TITLE: Dysfunctions and Business Books AUTHOR: Eugene Wallingford DATE: May 27, 2008 11:03 AM DESC: ----- BODY: Last week, I read Patrick Lencioni's The Five Dysfunctions of a Team. It's another one of those "parable" books, wherein the author teaches his method, stance, or idea by telling a story of the theme in action. The book has been in my to-read pile for several months, after seeing a couple of positive references to it on the XP mailing list a while back. But I put off reading it in favor of other things for a long time. Indeed, my experience mirrors the one reported here: I couldn't seem to get started for the longest time, despite my wife's good recommendation, and then I read it quickly and found it to be a "very good little book". I recommend it. Lencioni describes a pyramid of dysfunctions that sabotage a team's effectiveness. This model can also be viewed as a sequence of patterns of effective teams: trust, conflict, commitment, accountability, and collective results. I have experienced elements of all five layers in my current "team". I would not say that we are as self-destructive as the team in his story, but even small chinks in the foundation can weaken the structure above. I hope that in my time as head we have taken steps in the right direction from dysfunction to function. Certainly, trust has been one of my focal points. I have been less successful in encouraging healthy conflict as I had hoped, which indicates weakness in trust. This is an area in which I can grow more able as a leader. Lencioni's model gives me a standard against which to evaluate myself. Of course, as Seth Godin says, Obviously, knowing what to do is very, very different than actually doing it. That is one of the underlying themes of this blog and its name. Speaking of Godin, I am reminded of a misgiving I've had about the parable books that dominate the popular business press. I've enjoyed many of them, but these days I am less eager to read another. I even told my wife that I was planning to skip past the story in Lencioni's book straight to the appendix that explains his model in about 30 pages. Typical academic that I am, I hungered for the meat of the book, not the appetizer. Almost every one of the popular business books could be boiled down to a single chapter that states the main idea and tells me how to implement it. That doesn't make for much of a book, though, and wouldn't attract many readers. But why should a busy guy like me waste time reading the fully dressed version? Am I missing something? I didn't think so, but... There is a big gap between knowing and doing. I was lucky to read Godin's blog entry How to read a business book within a day of finishing Five Dysfunctions, and he set my mind at ease. My understanding of these books is spot-on, yet the parable itself really is important. It is where the author hopes to cultivate in us the motivation to act. Godin says as much about his own books:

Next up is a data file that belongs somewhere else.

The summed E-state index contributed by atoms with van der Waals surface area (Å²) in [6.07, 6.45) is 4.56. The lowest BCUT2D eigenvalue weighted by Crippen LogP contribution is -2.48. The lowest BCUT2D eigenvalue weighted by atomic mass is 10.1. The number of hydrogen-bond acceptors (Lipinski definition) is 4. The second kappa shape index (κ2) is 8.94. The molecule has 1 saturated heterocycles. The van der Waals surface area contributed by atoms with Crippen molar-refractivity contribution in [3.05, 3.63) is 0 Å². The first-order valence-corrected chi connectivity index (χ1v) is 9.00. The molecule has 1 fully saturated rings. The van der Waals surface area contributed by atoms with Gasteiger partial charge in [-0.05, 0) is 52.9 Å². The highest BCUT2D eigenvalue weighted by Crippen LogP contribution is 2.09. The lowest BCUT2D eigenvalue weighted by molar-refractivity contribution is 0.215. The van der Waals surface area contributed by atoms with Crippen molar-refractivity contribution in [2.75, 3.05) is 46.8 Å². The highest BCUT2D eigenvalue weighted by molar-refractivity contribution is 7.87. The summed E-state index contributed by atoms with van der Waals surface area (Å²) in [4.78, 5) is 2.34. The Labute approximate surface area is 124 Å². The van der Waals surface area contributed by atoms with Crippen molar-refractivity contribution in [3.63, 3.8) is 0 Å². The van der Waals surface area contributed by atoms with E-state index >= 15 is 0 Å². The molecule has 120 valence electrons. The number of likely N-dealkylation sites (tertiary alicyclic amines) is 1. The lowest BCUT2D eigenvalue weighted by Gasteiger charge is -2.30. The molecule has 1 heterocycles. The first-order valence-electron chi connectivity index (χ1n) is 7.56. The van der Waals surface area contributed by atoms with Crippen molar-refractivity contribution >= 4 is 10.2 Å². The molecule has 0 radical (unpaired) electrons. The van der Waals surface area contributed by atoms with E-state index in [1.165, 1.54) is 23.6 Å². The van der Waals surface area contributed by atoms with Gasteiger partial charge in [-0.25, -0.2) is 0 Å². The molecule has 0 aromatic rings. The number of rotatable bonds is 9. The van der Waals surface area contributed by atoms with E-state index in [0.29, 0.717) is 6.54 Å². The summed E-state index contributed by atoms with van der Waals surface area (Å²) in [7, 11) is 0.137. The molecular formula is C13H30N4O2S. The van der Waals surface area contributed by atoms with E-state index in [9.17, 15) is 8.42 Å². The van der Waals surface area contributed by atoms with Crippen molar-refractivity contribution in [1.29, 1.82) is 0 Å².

... if three weeks go by and you haven't taken action on what you've written down, you wasted your time.
Three weeks is probably too tight for me, with the onset of summer vacation and the end to regular interactions among the whole faculty until fall. I either need to re-read the book in August or find a way to act on what I've learned during the summer. In closing, I see Godin's prescription as something like a unit test for my reading about teams and leadership:
Effective managers hand books to their team. Not so they can be reminded of high school, but so that next week she can say to them, "are we there yet?"
Kent Beck would be proud. -----